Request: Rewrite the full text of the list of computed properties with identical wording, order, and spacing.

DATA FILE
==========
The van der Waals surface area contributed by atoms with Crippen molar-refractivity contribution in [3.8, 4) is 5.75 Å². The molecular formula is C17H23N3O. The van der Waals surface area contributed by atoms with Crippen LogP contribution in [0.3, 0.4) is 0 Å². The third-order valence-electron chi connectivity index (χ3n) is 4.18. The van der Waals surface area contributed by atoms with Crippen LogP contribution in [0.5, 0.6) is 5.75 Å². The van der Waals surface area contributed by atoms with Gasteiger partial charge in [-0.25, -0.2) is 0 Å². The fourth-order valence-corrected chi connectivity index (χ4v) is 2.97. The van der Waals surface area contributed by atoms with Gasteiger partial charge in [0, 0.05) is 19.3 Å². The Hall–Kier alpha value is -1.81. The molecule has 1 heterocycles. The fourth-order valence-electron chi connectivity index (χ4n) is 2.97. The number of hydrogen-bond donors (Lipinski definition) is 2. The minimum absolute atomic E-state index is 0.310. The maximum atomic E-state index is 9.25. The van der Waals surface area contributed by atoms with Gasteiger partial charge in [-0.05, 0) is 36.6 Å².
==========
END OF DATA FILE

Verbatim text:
The van der Waals surface area contributed by atoms with Crippen molar-refractivity contribution in [3.8, 4) is 5.75 Å². The molecular formula is C17H23N3O. The van der Waals surface area contributed by atoms with Crippen LogP contribution in [0.3, 0.4) is 0 Å². The third-order valence-electron chi connectivity index (χ3n) is 4.18. The van der Waals surface area contributed by atoms with Crippen LogP contribution in [0.5, 0.6) is 5.75 Å². The van der Waals surface area contributed by atoms with Gasteiger partial charge in [-0.25, -0.2) is 0 Å². The fourth-order valence-corrected chi connectivity index (χ4v) is 2.97. The van der Waals surface area contributed by atoms with Gasteiger partial charge in [0, 0.05) is 19.3 Å². The Hall–Kier alpha value is -1.81. The molecule has 1 heterocycles. The fourth-order valence-electron chi connectivity index (χ4n) is 2.97. The number of hydrogen-bond donors (Lipinski definition) is 2. The minimum absolute atomic E-state index is 0.310. The maximum atomic E-state index is 9.25. The van der Waals surface area contributed by atoms with Gasteiger partial charge in [-0.05, 0) is 36.6 Å².